Whichever the case, Suprun said his story shows that Texas needs clearer voting requirements for the next election — regardless of whether they involve photo identification.

See here for more about Suprun, and here for the last update on the voter ID case. I can’t understand why Suprun’s situation would not be seen as a “reasonable impediment”, and even if you think it isn’t, I don’t understand why he wasn’t allowed to cast a provisional ballot. At the very least, that seems to be an abject failure of the so-called voter ID education outreach that the state was supposed to do. I of course believe that the law should be thrown out in its entirety, but surely we can agree that Suprun’s call for the rules to be made clear and the state to get its act together is worthy.

HD105 race remains unresolved

I hadn’t realized this was still an open question.

Terry Meza

Terry Meza

The ballots are still out in the race for Texas House district 105 between Republican Rep. Rodney Anderson and Democratic challenger Terry Meza.

The race for the west Dallas County seat remained virtually tied during Election Night. The incumbent Anderson leads by 120 votes with all precincts reporting.

Dallas County Elections Administrator Toni Pippins-Poole said the county still has 368 provisional ballots and 11 overseas ballots yet to arrive to be counted. The overseas ballots have until Monday to arrive at the elections office.

HD105 was in the second tier of legislative races I was watching on Tuesday. Only HD107, also in Dallas County, was won by a Dem, pending the outcome here. Making up a 120-vote deficit with 379 total votes left to count seems like a steep hill to climb, but if provisional voters are more likely to be Democrats, then it’s at least possible. For what it’s worth, Anderson led after early voting, but Meza led by almost 1000 votes on Election Day, thus making this a nail-biter. I’d say the odds of this one flipping are low, but not quite zero. Whatever does happen, a recount seems likely as well. We’ll see what happens when the race is officially canvassed.

New affidavit procedure implemented for HD120 special election runoff

Seems likely this is what we’re going to get for November.

Still the only voter ID anyone should need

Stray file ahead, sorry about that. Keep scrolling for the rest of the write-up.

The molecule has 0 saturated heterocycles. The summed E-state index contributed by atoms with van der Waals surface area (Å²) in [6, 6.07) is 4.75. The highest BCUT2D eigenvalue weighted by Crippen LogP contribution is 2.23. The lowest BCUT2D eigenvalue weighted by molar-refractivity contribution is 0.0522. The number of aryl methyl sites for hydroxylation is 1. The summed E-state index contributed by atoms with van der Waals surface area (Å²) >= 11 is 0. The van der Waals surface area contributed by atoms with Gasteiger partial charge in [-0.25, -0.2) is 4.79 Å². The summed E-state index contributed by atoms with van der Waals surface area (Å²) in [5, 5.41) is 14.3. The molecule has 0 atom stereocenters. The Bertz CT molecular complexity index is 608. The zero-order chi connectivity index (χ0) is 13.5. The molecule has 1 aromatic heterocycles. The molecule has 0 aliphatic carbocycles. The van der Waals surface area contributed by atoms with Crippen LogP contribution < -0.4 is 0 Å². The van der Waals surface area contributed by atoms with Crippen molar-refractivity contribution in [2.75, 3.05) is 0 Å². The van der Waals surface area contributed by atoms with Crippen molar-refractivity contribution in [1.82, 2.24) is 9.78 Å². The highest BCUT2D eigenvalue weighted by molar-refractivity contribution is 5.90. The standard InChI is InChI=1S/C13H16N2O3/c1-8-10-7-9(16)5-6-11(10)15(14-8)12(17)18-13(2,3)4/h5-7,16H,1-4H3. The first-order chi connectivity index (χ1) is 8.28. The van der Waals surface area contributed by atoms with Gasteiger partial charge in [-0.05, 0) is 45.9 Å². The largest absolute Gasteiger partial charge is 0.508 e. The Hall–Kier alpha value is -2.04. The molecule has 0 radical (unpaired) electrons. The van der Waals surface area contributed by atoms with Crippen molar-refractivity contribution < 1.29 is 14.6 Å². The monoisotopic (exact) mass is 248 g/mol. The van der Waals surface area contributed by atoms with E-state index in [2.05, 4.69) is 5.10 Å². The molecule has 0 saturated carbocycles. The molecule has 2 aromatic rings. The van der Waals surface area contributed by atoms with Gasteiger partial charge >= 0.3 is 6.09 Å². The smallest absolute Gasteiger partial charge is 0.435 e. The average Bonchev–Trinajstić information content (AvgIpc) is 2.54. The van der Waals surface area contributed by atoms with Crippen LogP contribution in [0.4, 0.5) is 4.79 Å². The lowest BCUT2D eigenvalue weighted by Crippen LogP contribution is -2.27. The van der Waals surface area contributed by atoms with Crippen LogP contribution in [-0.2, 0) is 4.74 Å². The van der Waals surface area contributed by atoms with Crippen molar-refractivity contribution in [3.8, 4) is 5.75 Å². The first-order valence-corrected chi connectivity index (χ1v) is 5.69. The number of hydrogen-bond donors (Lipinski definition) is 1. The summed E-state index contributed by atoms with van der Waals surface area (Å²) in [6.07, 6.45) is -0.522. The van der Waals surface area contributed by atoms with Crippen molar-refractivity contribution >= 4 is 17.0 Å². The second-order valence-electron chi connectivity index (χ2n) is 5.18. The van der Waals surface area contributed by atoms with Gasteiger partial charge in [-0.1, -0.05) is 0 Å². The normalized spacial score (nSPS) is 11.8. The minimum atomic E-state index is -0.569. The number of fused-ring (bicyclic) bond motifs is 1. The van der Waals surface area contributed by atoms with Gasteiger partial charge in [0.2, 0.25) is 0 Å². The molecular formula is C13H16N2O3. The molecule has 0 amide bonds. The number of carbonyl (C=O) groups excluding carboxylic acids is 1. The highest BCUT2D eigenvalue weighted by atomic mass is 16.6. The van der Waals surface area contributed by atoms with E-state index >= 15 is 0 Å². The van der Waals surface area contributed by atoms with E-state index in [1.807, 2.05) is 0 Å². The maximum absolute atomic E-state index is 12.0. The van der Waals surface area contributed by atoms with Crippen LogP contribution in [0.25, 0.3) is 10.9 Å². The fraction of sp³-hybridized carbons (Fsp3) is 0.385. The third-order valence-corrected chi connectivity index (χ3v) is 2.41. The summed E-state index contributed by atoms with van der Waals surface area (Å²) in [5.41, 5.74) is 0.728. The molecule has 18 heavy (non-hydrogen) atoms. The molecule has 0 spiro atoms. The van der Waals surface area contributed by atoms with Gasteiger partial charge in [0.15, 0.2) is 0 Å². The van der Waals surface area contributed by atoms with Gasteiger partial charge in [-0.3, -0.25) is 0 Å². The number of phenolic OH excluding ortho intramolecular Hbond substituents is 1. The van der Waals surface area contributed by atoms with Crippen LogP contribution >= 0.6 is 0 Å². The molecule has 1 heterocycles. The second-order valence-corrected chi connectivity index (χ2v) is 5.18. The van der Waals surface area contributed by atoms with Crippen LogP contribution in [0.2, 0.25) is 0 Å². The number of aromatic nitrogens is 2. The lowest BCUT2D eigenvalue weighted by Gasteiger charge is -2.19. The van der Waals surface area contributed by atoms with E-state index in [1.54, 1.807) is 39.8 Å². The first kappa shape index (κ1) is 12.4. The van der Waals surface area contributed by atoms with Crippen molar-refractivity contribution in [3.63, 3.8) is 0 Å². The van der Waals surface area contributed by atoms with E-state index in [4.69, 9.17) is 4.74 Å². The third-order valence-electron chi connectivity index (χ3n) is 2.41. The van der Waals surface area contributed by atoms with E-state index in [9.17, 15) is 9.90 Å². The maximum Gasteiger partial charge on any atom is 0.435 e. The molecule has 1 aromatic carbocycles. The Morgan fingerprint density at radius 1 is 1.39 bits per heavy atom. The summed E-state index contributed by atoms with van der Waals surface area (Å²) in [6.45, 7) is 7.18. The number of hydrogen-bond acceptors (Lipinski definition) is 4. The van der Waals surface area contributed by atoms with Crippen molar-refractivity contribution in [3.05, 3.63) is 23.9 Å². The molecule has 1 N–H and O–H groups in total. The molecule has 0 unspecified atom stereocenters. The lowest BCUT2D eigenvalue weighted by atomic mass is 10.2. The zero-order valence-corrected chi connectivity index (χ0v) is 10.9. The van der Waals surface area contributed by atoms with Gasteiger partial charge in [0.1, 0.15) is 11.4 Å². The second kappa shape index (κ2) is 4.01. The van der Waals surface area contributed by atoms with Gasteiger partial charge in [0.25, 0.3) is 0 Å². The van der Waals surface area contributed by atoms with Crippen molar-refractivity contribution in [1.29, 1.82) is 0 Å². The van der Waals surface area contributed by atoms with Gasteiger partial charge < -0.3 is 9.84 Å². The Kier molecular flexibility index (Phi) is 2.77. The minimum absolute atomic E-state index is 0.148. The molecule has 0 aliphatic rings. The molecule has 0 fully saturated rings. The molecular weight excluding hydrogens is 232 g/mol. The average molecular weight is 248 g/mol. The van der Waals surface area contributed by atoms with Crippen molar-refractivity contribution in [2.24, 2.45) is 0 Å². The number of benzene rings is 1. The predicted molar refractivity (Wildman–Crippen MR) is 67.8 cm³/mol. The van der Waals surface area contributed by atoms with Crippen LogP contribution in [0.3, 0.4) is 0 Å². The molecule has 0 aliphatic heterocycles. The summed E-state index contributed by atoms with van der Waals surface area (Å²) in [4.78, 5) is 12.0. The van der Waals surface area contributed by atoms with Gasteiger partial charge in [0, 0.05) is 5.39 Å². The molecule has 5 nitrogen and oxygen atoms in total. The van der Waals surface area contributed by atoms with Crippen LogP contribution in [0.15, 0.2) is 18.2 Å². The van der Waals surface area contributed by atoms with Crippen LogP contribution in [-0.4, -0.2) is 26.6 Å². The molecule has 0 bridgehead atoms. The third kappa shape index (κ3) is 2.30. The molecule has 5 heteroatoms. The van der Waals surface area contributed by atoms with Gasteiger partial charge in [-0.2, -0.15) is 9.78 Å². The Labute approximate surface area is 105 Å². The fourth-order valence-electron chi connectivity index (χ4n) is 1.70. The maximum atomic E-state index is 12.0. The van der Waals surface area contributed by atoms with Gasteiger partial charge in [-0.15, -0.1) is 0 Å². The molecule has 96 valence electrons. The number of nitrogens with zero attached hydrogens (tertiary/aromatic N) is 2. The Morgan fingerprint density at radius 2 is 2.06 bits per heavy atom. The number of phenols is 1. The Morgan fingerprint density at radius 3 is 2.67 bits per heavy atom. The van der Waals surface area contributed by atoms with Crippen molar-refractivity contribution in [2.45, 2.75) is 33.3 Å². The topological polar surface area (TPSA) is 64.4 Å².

Still the only voter ID anyone should need

Now before the Court comes the Consent Motion for Entry of Temporary Remedial Order, filed on July 23, 2016. The Court has considered the motion and determined that it should be GRANTED.

IT IS THEREFORE ORDERED that the Motion for Entry of Temporary Remedial Order is GRANTED.

LIMITED INTERIM RELIEF

With regard to the special election for Texas House District No. 120 on August 2, 2016, with early voting to begin on July 25, 2016, if a voter seeking to cast a ballot appears on the official list ofregistered voters but does not possess an acceptable form of photo ID due to a reasonable impediment, the following steps shall be taken by the election officer to allow the voter to cast a provisional ballot:

  • Provide the Reasonable Impediment Affidavit form, attached as Exhibit B, or a Spanish language translation thereof, to the voter, and ask the voter to provide one of the following forms of identification:
    a. A valid voter registration certificate, or
    b. A current utility bill, bank statement, government check, paycheck, or other government document that shows the name of the voter.
  • If the voter does not have one of the above forms of identification, they must provide their date of birth and the last four digits of their social security number in the space provided on the Reasonable Impediment Affidavit form.
  • Ask the voter to complete this form by entering their name, address, and, where applicable, date of birth, and last four digits of their social security number, and then ask them to review the “Voter’s Affldavit of Reasonable Impediment,” indicate their impediment, and sign their name.
  • Ask the voter to return the completed form to the election judge. The election judge should indicate at the bottom of the form what type of identification the voter provided. The election judge whould enter the date and sign in the space provided.
  • Provide the “Affidavit ofProvisional Voter” envelope to the voter, and ask them to complete the voter portion on the front side of the envelope.
  • Ask the voter to return the completed envelope, and on the reverse side, the election judge shall complete their portion. The election judge should mark “Other” and indicate that the voter is casting a provisional ballot due to a reasonable impediment. The election judge should enter the date and sign in the space provided.
  • Staple the Reasonable Impediment Affidavit form to the “Affidavit of Provisional Voter” envelope, and the voter shall proceed to cast a provisional ballot.

Upon confirmation that the “Affidavit of Provisional Voter” envelope is complete and that the Reasonable Impediment Affidavit is attached, the ballot shall be counted by the provisional balloting board unless there is conclusive evidence that the affiant is not the person in whose name the ballot is cast.